It has been many years since I took several classes over at our local chapter for American Red Cross but still, so much of those classes come back to me time after time. Volunteering for the ARC led me to take an EMT-B class at my local community college years ago. While I never worked as an EMT-B, I’m still glad for those months of training. Basic First Aid and CPR are great skills anyone can benefit from and you never know when you might need them. As a parent, I’ve been able to use some of the skills learned… including just last week when our 2 yr old fell and was burned while we were camping. Thankfully, he is okay and we were able to tend to his burns with our own First Aid kit before setting off to the Ranger Station.
Maybe you’re like me and you have a First Aid kit in each car and at least one or two at home. Yes, I like to be prepared. And as a mommy to little ones, I think it’s very important to be ready for anything basic. We can’t take care of all injuries at home, but we can take care of the basics and get our little ones the medical care they need for the more major issues.
As we were going through our First Aid kit last week, I realized it was time to replenish items. We were getting low on a few things and some other things were outdated. I plan to replenish all our kits this weekend and thought a list would be helpful. And since I need to make a list, why not share it with you all?!?! 🙂
So what do you need in an Emergency First Aid kit? First, you can purchase a kit at just about anywhere – Amazon, Target, Walmart, Rite Aid, Walgreens, CVS, etc. That’s always a great place to start but I have found that most First Aid kits still need updating/adding to so buy a larger one or buy a large latching plastic container.
- Adhesive tape (I like to have several rolls)
- Antibiotic ointment
- Antiseptic solution or towelettes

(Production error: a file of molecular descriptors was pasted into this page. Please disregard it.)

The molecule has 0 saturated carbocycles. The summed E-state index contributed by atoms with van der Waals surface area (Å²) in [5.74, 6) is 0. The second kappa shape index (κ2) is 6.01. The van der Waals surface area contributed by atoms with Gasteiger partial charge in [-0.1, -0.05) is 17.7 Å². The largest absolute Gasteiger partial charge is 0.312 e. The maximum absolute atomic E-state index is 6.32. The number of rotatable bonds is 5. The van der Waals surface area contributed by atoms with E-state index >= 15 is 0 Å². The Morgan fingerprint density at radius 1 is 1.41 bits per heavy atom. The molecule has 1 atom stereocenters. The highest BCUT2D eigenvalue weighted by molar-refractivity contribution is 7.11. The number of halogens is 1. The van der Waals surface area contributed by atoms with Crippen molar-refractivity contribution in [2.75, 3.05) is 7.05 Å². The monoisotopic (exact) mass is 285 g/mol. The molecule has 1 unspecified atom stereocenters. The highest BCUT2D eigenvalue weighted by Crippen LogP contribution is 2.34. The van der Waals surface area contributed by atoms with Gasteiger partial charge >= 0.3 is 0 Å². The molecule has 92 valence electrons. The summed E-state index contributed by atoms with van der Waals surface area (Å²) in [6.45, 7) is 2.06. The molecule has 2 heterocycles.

- Bandages, including a roll of elastic wrap (Ace, Coban, others) and bandage strips (Band-Aid, Curad, others) in assorted sizes
- Bulb suction device for flushing out wounds
- Butterfly Bandaids – these work wonders for deeper cuts so be sure to include them
- Burn Cream
- Instant cold packs
- Cotton balls and cotton-tipped swabs
- CPR Barrier Masks*
- Disposable latex or synthetic gloves if you’re allergic to latex, at least two pair (I would include sizes for you and your spouse)
- First-aid manual
- Finger Splints
- Gauze pads and roller gauze in assorted sizes
- Petroleum jelly or other lubricant
- Plastic bags for the disposal of contaminated materials
- Safety pins in assorted sizes
- Scissors and good tweezers
- Soap or instant hand sanitizer
- Sterile eyewash, such as a saline solution (and eyewash cup)
- Triangular bandage
- Activated charcoal (use only if instructed by your poison control center)
- 100% Aloe Vera gel
- Antacid Tablets
- Anti-diarrhea medication
- Over-the-counter oral antihistamine, such as diphenhydramine (Benadryl, others)
- Aspirin and nonaspirin pain relievers (never give aspirin to children) – be sure to include infant/child if you have children
- Calamine lotion
- Over-the-counter hydrocortisone cream
- Extra Personal medications that don’t need refrigeration
- If prescribed by your doctor, drugs to treat an allergic attack, such as an auto-injector of epinephrine (EpiPen, Twinject, others)
- Syringe, medicine cup or spoon
- Emergency phone numbers, including contact information for your family doctor and pediatrician, local emergency services, emergency road service providers and the regional poison control center
- Medical consent forms for each family member
- Medical history forms for each family member
- Small, waterproof flashlight and extra batteries
- Candles and matches
- Emergency space blanket
- First-aid instruction manual
*Means you should take a CPR class before using.
Check your kit every 3 months. You’ll want to check expiration dates on all the products and make sure your flashlight and batteries are working well.
If you have never taken a First Aid and CPR course, I highly recommend looking up your local American Red Cross chapter and seeing if you can get into one of their classes.
Please note: I am in no way affiliated with the American Red Cross. I am not a First Aid/CPR instructor. This list is made up from personal experience and research. If you see something missing, please feel free to share in a comment and I will gladly add it to the list. This post is in no way meant as medical advice. Please seek certified training before administering First Aid and CPR.